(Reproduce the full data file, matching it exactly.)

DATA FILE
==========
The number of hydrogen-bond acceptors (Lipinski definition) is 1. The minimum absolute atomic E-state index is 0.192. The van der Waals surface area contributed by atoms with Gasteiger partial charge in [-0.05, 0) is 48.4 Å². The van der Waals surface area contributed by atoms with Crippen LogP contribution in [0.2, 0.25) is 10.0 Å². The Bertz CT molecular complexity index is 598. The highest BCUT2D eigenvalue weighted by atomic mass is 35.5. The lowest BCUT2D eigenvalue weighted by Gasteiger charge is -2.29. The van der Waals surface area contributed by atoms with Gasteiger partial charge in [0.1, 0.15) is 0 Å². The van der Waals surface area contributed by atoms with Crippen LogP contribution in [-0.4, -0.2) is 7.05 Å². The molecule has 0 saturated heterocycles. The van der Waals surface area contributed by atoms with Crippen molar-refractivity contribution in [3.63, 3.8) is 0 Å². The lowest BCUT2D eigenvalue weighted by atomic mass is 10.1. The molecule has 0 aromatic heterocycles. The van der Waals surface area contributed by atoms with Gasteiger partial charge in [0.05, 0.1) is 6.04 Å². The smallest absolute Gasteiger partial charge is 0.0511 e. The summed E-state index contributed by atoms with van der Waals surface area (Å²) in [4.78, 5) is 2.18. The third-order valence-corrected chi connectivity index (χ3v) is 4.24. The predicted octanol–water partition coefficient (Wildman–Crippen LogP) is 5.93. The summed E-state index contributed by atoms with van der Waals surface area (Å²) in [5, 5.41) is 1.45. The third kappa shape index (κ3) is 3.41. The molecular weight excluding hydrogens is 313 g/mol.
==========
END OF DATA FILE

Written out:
The number of hydrogen-bond acceptors (Lipinski definition) is 1. The minimum absolute atomic E-state index is 0.192. The van der Waals surface area contributed by atoms with Gasteiger partial charge in [-0.05, 0) is 48.4 Å². The van der Waals surface area contributed by atoms with Crippen LogP contribution in [0.2, 0.25) is 10.0 Å². The Bertz CT molecular complexity index is 598. The highest BCUT2D eigenvalue weighted by atomic mass is 35.5. The lowest BCUT2D eigenvalue weighted by Gasteiger charge is -2.29. The van der Waals surface area contributed by atoms with Gasteiger partial charge in [0.1, 0.15) is 0 Å². The van der Waals surface area contributed by atoms with Crippen LogP contribution in [-0.4, -0.2) is 7.05 Å². The molecule has 0 saturated heterocycles. The van der Waals surface area contributed by atoms with Crippen molar-refractivity contribution in [3.63, 3.8) is 0 Å². The lowest BCUT2D eigenvalue weighted by atomic mass is 10.1. The molecule has 0 aromatic heterocycles. The van der Waals surface area contributed by atoms with Gasteiger partial charge in [0.05, 0.1) is 6.04 Å². The smallest absolute Gasteiger partial charge is 0.0511 e. The summed E-state index contributed by atoms with van der Waals surface area (Å²) in [4.78, 5) is 2.18. The third-order valence-corrected chi connectivity index (χ3v) is 4.24. The predicted octanol–water partition coefficient (Wildman–Crippen LogP) is 5.93. The summed E-state index contributed by atoms with van der Waals surface area (Å²) in [5, 5.41) is 1.45. The third kappa shape index (κ3) is 3.41. The molecular weight excluding hydrogens is 313 g/mol.